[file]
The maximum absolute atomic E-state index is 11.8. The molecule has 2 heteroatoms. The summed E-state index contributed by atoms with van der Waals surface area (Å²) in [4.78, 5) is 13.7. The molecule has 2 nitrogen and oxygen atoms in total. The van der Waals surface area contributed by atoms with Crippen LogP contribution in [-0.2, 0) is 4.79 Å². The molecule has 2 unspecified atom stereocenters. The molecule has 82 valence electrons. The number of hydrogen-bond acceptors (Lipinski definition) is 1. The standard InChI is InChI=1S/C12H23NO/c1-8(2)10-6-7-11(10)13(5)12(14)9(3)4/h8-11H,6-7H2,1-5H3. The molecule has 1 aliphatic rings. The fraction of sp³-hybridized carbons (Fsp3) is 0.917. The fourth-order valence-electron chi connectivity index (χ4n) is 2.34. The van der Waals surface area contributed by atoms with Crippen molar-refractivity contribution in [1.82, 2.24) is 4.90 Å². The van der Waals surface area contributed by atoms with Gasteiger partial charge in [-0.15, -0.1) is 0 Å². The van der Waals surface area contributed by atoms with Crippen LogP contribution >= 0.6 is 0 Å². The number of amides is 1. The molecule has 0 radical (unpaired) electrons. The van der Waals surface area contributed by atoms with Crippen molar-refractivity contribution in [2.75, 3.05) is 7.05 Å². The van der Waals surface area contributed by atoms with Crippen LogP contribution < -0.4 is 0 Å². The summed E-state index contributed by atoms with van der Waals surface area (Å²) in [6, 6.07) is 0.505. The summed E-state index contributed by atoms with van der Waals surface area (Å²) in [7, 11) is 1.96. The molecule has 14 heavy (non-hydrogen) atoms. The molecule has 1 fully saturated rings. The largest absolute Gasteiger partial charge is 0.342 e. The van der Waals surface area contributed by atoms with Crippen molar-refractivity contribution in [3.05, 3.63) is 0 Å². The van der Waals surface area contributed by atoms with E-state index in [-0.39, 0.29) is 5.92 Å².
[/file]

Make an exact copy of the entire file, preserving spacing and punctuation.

The maximum absolute atomic E-state index is 11.8. The molecule has 2 heteroatoms. The summed E-state index contributed by atoms with van der Waals surface area (Å²) in [4.78, 5) is 13.7. The molecule has 2 nitrogen and oxygen atoms in total. The van der Waals surface area contributed by atoms with Crippen LogP contribution in [-0.2, 0) is 4.79 Å². The molecule has 2 unspecified atom stereocenters. The molecule has 82 valence electrons. The number of hydrogen-bond acceptors (Lipinski definition) is 1. The standard InChI is InChI=1S/C12H23NO/c1-8(2)10-6-7-11(10)13(5)12(14)9(3)4/h8-11H,6-7H2,1-5H3. The molecule has 1 aliphatic rings. The fraction of sp³-hybridized carbons (Fsp3) is 0.917. The fourth-order valence-electron chi connectivity index (χ4n) is 2.34. The van der Waals surface area contributed by atoms with Crippen molar-refractivity contribution in [1.82, 2.24) is 4.90 Å². The van der Waals surface area contributed by atoms with Gasteiger partial charge in [-0.15, -0.1) is 0 Å². The van der Waals surface area contributed by atoms with Crippen LogP contribution >= 0.6 is 0 Å². The number of amides is 1. The molecule has 0 radical (unpaired) electrons. The van der Waals surface area contributed by atoms with Crippen molar-refractivity contribution in [2.75, 3.05) is 7.05 Å². The van der Waals surface area contributed by atoms with Crippen LogP contribution < -0.4 is 0 Å². The summed E-state index contributed by atoms with van der Waals surface area (Å²) in [6, 6.07) is 0.505. The summed E-state index contributed by atoms with van der Waals surface area (Å²) in [7, 11) is 1.96. The molecule has 14 heavy (non-hydrogen) atoms. The molecule has 1 fully saturated rings. The largest absolute Gasteiger partial charge is 0.342 e. The van der Waals surface area contributed by atoms with Crippen molar-refractivity contribution in [3.05, 3.63) is 0 Å². The van der Waals surface area contributed by atoms with E-state index in [-0.39, 0.29) is 5.92 Å².